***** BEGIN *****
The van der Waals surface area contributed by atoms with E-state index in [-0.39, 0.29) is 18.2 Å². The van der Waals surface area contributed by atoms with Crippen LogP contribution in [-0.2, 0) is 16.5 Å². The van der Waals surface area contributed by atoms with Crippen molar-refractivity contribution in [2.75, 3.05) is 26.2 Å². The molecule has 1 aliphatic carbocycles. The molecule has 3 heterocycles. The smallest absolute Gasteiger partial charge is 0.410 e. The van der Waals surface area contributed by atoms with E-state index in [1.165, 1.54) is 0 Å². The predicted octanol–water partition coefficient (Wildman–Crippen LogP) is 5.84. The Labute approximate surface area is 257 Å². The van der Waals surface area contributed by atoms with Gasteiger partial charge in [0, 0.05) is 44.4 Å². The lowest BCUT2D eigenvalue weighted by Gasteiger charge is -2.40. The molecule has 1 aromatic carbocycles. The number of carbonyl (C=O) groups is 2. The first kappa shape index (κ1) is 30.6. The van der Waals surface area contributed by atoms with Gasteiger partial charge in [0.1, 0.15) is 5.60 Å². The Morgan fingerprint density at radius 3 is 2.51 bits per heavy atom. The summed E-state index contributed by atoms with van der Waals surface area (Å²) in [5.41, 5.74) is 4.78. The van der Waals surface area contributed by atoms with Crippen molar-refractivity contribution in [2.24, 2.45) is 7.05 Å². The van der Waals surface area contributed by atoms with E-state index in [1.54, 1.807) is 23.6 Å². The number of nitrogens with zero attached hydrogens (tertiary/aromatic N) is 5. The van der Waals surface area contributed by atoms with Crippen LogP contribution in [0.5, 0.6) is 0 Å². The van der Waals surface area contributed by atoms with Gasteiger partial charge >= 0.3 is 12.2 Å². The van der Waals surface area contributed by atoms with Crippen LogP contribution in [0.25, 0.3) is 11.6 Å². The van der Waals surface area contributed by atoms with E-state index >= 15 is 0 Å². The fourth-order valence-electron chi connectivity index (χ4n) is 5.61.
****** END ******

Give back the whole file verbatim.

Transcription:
The van der Waals surface area contributed by atoms with E-state index in [-0.39, 0.29) is 18.2 Å². The van der Waals surface area contributed by atoms with Crippen LogP contribution in [-0.2, 0) is 16.5 Å². The van der Waals surface area contributed by atoms with Crippen molar-refractivity contribution in [2.75, 3.05) is 26.2 Å². The molecule has 1 aliphatic carbocycles. The molecule has 3 heterocycles. The smallest absolute Gasteiger partial charge is 0.410 e. The van der Waals surface area contributed by atoms with E-state index in [1.165, 1.54) is 0 Å². The predicted octanol–water partition coefficient (Wildman–Crippen LogP) is 5.84. The Labute approximate surface area is 257 Å². The van der Waals surface area contributed by atoms with Gasteiger partial charge in [0, 0.05) is 44.4 Å². The lowest BCUT2D eigenvalue weighted by Gasteiger charge is -2.40. The molecule has 1 aromatic carbocycles. The number of carbonyl (C=O) groups is 2. The first kappa shape index (κ1) is 30.6. The van der Waals surface area contributed by atoms with Gasteiger partial charge in [0.1, 0.15) is 5.60 Å². The Morgan fingerprint density at radius 3 is 2.51 bits per heavy atom. The summed E-state index contributed by atoms with van der Waals surface area (Å²) in [5.41, 5.74) is 4.78. The van der Waals surface area contributed by atoms with Crippen molar-refractivity contribution in [2.24, 2.45) is 7.05 Å². The van der Waals surface area contributed by atoms with E-state index in [1.54, 1.807) is 23.6 Å². The number of nitrogens with zero attached hydrogens (tertiary/aromatic N) is 5. The van der Waals surface area contributed by atoms with Crippen LogP contribution in [0.5, 0.6) is 0 Å². The van der Waals surface area contributed by atoms with Gasteiger partial charge >= 0.3 is 12.2 Å². The van der Waals surface area contributed by atoms with Crippen LogP contribution in [0.25, 0.3) is 11.6 Å². The van der Waals surface area contributed by atoms with E-state index >= 15 is 0 Å². The fourth-order valence-electron chi connectivity index (χ4n) is 5.61.